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 Fraser Smith  (1958 - )

About: Fraser Smith
 

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Lived/Active: Florida      Known for: trompe l’oeil wood sculpture

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Biography from Stuart Kingston Galleries:
Artist Statement:

I make trompe l’oeil wood sculptures of items made of fabric or leather.   My subject matter is drawn from things that we tend to save, or cherish even after they are no longer useful; an old jacket that may not fit anymore, but we still keep it in the back of the closet, quilts, farmer’s hats, and other items we might want to keep simply for the memories they hold.  I want the works to look like things that have been used.  You also may see some imperfections, or flaws in the wood; small knots, perhaps a discolored area.  I don’t plan these things, but I do enjoy them in a piece, as long as they remain fairly subtle.  They are a quiet visual reminder that the work is carved from wood.

Like all trompe l’oeil artists, I’m trying to challenge the viewer, but I want to take it beyond the simple mastery of technique.  In some works, like my quilts, I’m attempting to combine design, and use of color, with an interesting, but unexpected object.  On the hats, I’ll sometimes use vague references to obscure people or ideas that may, or may not be recognized by the viewer.  On other hats, the label might be for a non-existent business, or product that might seem perfectly plausible, but when you actually think it through, it’s unlikely that it is a real place, or company.  In all my works I want viewer to find the object interesting, but initially feel that it’s a bit “out of place”.  I want them to think, “Well, that’s interesting, but why is it there?”  When they discover that it’s made of wood, they have to re-evaluate.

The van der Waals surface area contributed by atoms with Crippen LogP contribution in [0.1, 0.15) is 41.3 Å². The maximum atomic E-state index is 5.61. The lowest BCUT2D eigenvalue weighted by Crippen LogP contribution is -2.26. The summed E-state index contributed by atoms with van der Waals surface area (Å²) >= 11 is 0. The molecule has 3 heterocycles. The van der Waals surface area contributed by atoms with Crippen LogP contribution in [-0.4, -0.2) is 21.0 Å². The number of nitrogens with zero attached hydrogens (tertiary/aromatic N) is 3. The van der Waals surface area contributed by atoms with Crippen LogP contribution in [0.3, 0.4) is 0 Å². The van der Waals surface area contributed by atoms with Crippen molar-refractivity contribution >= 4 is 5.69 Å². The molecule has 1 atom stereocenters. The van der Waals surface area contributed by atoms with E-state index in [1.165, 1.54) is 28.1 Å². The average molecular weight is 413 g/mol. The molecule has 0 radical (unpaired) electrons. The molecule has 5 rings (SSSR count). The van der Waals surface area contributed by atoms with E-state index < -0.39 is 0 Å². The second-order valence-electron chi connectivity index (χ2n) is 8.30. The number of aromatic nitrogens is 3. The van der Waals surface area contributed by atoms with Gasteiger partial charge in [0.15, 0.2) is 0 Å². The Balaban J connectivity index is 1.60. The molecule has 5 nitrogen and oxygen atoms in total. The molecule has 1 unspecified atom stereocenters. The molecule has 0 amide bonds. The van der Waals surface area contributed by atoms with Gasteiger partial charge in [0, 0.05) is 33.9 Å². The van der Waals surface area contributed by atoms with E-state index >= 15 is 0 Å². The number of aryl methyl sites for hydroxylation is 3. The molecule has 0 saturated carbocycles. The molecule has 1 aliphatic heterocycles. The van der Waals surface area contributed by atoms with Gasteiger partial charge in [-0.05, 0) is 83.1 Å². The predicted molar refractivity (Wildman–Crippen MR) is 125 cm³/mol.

“Fraser Smith is like Merlin the Magician, ‘wild man of the wood,’ the powerful figure of British folklore.”
Rhonda Sonnenberg, Fiberarts Magazine

“Forty-two squares, thirty-two pieces per square, fifteen stitches per piece.  The thought of sewing a quilt is daunting.  Now imagine carving one.  But that is exactly how Fraser Smith… makes his living.”
Jim Clement, Fine Woodworking Magazine

“With Fraser Smith, you have to rethink reality.”
Alison Stein Wellner, American Style Magazine

“Stand back 3 feet, and the look is impressive.  Move to within inches, and you may be startled by the power of the illusion.  Fraser’s slight of hand has worked.”
Roger Schroeder, Wood Carving Illustrated

“A woodcarver, and painter, working in an original, and unusual, art form he invented…”
Mary Daniels, Chicago Tribune

“It’s amazing… it’s close to one of a kind.”
Art Keeble, “American Quilter”, on Lifetime Network

“Drawing closer, … the viewer finally perceives that she has been the victim of a visual prank worthy of a 16th century Mannerist.”
Dorothy Joiner, Surface Design Magazine

“Fraser Smith is a man of contradiction.”
 Susan Thurston, St. Petersburg Times

“He’s very accomplished at what he does.  People often wouldn’t realize what it was.  When they did, they were shocked!”
Mark Feingold, Clayton Galleries

“It’s the first time we’ve ever seen anything like this.”
Meredith Schroeder, Chairwoman of the museum, and co-founder of the American Quilters Society

“I contend that you could put five Mark Rothko masterpieces in a room with five Fraser Smith sculptures, open it to the general public and guess who would win the popularity contest? Yep—Fraser Smith.”
John Foster, “accidental mysteries” blog, accidentalmysteries.blogspot.com

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